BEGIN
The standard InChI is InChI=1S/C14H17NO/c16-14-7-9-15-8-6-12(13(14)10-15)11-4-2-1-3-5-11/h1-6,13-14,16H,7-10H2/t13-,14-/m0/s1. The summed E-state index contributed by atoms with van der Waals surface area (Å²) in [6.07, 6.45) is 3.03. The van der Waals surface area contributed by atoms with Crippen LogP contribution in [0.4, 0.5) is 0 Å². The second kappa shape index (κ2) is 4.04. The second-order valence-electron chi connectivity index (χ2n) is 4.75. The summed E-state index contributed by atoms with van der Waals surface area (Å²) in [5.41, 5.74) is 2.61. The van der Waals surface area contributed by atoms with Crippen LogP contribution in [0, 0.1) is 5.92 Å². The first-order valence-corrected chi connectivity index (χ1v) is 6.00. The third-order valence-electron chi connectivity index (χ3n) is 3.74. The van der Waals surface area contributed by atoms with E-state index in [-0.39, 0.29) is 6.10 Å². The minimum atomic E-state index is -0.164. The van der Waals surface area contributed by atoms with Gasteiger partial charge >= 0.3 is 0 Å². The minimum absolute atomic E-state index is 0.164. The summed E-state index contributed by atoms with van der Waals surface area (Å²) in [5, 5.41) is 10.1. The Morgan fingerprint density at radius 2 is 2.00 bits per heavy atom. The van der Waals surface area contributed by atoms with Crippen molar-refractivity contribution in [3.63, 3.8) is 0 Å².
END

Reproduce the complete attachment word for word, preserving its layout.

The standard InChI is InChI=1S/C14H17NO/c16-14-7-9-15-8-6-12(13(14)10-15)11-4-2-1-3-5-11/h1-6,13-14,16H,7-10H2/t13-,14-/m0/s1. The summed E-state index contributed by atoms with van der Waals surface area (Å²) in [6.07, 6.45) is 3.03. The van der Waals surface area contributed by atoms with Crippen LogP contribution in [0.4, 0.5) is 0 Å². The second kappa shape index (κ2) is 4.04. The second-order valence-electron chi connectivity index (χ2n) is 4.75. The summed E-state index contributed by atoms with van der Waals surface area (Å²) in [5.41, 5.74) is 2.61. The van der Waals surface area contributed by atoms with Crippen LogP contribution in [0, 0.1) is 5.92 Å². The first-order valence-corrected chi connectivity index (χ1v) is 6.00. The third-order valence-electron chi connectivity index (χ3n) is 3.74. The van der Waals surface area contributed by atoms with E-state index in [-0.39, 0.29) is 6.10 Å². The minimum atomic E-state index is -0.164. The van der Waals surface area contributed by atoms with Gasteiger partial charge >= 0.3 is 0 Å². The minimum absolute atomic E-state index is 0.164. The summed E-state index contributed by atoms with van der Waals surface area (Å²) in [5, 5.41) is 10.1. The Morgan fingerprint density at radius 2 is 2.00 bits per heavy atom. The van der Waals surface area contributed by atoms with Crippen molar-refractivity contribution in [3.63, 3.8) is 0 Å².